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Justin Trudeau is preparing a summer cabinet shuffle — and all eyes are on Mendicino

As the Liberal team recovers from a bruising few weeks in Parliament, Prime Minister Justin Trudeau is preparing to reshuffle his cabinet over the summer, sources tell Radio-Canada.

Many changes can be expected. Several Liberal sources — who spoke to Radio-Canada on the condition they not be named — said they believe Marco Mendicino is at risk of being dismissed as minister of public safety.

Asked about the possibility of a shuffle before Tuesday morning’s cabinet meeting, Trudeau had little to say.

“I am going into a cabinet meeting right now. We’re going to have a lot of good work to do and I have nothing to announce today,” he said.

WATCH: Prime Minister Trudeau brushes off questions about cabinet shuffle

justin trudeau is preparing a summer cabinet shuffle and all eyes are on mendicino

Trudeau says he has ‘nothing to announce’ regarding a cabinet shuffle

15 hours ago

Duration 0:11

On his way into a cabinet meeting, reporters ask Prime Minister Justin Trudeau whether he will shuffle his cabinet over the summer.

But behind the scenes, sources say, advisers to the prime minister have been laying the groundwork for cabinet changes for weeks. Members of the prime minister’s team, including deputy chiefs of staff Marjorie Michel and Brian Clow, have polled ministers to ask if they plan to run in the next election.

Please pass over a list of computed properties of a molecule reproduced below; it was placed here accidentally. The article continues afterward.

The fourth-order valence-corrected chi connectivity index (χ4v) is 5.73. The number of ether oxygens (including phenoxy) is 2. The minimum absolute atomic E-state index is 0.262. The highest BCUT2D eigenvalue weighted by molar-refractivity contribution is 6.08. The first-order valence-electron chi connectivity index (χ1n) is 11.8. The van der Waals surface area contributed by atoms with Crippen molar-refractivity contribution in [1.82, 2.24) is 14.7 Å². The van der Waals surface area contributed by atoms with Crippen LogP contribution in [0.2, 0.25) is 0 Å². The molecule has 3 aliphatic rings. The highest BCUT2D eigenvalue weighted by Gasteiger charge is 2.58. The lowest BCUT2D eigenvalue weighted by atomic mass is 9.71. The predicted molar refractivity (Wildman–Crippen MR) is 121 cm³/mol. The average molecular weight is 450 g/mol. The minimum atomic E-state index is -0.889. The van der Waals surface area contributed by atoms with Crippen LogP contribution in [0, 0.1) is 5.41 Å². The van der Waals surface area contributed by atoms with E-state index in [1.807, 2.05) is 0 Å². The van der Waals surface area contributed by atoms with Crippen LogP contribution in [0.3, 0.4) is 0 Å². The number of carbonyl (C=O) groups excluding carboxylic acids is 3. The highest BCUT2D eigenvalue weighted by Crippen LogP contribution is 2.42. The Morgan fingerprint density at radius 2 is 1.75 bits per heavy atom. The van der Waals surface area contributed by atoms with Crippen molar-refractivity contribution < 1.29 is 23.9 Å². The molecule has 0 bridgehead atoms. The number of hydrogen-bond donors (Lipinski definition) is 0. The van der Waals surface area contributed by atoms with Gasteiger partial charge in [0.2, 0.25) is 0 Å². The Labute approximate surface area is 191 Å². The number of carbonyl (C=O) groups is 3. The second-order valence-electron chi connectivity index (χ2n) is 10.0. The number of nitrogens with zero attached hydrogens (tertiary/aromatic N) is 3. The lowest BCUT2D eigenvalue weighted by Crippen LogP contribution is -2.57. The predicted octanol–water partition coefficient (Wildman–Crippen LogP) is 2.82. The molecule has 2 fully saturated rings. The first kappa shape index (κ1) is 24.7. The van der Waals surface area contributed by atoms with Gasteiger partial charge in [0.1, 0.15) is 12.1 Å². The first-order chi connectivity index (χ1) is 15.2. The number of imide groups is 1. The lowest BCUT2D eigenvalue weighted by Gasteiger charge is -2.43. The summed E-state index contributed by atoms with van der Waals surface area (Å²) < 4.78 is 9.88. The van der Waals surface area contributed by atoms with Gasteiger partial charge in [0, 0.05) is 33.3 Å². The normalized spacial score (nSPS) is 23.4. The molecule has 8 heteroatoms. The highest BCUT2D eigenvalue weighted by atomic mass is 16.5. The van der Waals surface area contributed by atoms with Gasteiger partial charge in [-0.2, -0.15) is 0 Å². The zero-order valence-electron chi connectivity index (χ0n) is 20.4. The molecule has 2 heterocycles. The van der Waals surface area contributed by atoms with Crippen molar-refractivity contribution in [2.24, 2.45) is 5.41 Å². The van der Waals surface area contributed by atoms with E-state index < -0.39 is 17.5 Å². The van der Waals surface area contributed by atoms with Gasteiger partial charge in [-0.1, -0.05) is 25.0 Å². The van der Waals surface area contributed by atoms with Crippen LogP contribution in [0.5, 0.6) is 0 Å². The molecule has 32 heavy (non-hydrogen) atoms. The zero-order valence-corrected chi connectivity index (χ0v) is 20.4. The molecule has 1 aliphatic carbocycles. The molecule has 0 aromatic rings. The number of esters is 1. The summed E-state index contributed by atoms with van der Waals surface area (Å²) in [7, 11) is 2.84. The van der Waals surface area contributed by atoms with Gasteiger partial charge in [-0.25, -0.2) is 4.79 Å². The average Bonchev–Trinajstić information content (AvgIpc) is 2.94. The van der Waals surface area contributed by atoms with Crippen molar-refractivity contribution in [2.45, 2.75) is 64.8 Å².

It’s the first step in a re-organization that should bring changes at the top in several ministries.

The cabinet shuffle is expected sometime during the summer, possibly as early as July. The Prime Minister’s Office is building the team that will be with him when the next federal election is called, sources said.

The shuffle is an attempt to give the government a facelift after a difficult few months. The timing would allow new ministers to familiarize themselves with their files before the next cabinet retreat, scheduled for the end of August.

Mendicino in danger